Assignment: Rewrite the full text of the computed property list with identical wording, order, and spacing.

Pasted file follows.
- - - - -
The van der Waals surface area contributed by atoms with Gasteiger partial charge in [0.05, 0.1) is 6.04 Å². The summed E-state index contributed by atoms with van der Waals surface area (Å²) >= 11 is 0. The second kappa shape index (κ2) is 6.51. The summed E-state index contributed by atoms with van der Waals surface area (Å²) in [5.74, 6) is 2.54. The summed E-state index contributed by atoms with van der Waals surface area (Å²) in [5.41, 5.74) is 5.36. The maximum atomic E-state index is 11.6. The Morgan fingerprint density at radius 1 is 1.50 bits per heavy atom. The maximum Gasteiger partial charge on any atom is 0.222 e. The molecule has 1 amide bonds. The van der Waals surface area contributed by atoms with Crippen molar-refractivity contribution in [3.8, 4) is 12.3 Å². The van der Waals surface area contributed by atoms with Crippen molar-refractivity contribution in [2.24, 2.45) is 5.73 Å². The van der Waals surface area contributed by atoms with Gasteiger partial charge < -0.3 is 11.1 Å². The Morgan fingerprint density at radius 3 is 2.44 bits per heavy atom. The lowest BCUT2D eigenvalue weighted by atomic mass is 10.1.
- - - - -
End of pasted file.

The van der Waals surface area contributed by atoms with Gasteiger partial charge in [0.05, 0.1) is 6.04 Å². The summed E-state index contributed by atoms with van der Waals surface area (Å²) >= 11 is 0. The second kappa shape index (κ2) is 6.51. The summed E-state index contributed by atoms with van der Waals surface area (Å²) in [5.74, 6) is 2.54. The summed E-state index contributed by atoms with van der Waals surface area (Å²) in [5.41, 5.74) is 5.36. The maximum atomic E-state index is 11.6. The Morgan fingerprint density at radius 1 is 1.50 bits per heavy atom. The maximum Gasteiger partial charge on any atom is 0.222 e. The molecule has 1 amide bonds. The van der Waals surface area contributed by atoms with Crippen molar-refractivity contribution in [3.8, 4) is 12.3 Å². The van der Waals surface area contributed by atoms with Crippen molar-refractivity contribution in [2.24, 2.45) is 5.73 Å². The van der Waals surface area contributed by atoms with Gasteiger partial charge < -0.3 is 11.1 Å². The Morgan fingerprint density at radius 3 is 2.44 bits per heavy atom. The lowest BCUT2D eigenvalue weighted by atomic mass is 10.1.